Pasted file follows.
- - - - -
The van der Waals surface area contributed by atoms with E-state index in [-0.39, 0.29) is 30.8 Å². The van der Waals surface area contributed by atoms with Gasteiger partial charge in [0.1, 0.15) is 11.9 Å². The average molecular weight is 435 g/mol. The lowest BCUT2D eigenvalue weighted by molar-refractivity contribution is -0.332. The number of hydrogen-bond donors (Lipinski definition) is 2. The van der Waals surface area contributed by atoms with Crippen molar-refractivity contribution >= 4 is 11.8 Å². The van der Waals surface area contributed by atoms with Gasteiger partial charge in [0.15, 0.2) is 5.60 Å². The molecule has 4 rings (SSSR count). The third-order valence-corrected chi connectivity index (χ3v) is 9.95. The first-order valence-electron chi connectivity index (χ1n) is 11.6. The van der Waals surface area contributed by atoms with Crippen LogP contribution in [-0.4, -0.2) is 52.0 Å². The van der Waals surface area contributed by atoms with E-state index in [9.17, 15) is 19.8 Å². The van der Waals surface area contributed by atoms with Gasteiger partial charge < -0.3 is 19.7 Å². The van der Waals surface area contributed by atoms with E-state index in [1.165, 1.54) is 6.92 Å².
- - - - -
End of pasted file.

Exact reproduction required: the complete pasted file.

The van der Waals surface area contributed by atoms with E-state index in [-0.39, 0.29) is 30.8 Å². The van der Waals surface area contributed by atoms with Gasteiger partial charge in [0.1, 0.15) is 11.9 Å². The average molecular weight is 435 g/mol. The lowest BCUT2D eigenvalue weighted by molar-refractivity contribution is -0.332. The number of hydrogen-bond donors (Lipinski definition) is 2. The van der Waals surface area contributed by atoms with Crippen molar-refractivity contribution >= 4 is 11.8 Å². The van der Waals surface area contributed by atoms with Gasteiger partial charge in [0.15, 0.2) is 5.60 Å². The molecule has 4 rings (SSSR count). The third-order valence-corrected chi connectivity index (χ3v) is 9.95. The first-order valence-electron chi connectivity index (χ1n) is 11.6. The van der Waals surface area contributed by atoms with Crippen LogP contribution in [-0.4, -0.2) is 52.0 Å². The van der Waals surface area contributed by atoms with E-state index in [9.17, 15) is 19.8 Å². The van der Waals surface area contributed by atoms with Gasteiger partial charge < -0.3 is 19.7 Å². The van der Waals surface area contributed by atoms with E-state index in [1.165, 1.54) is 6.92 Å².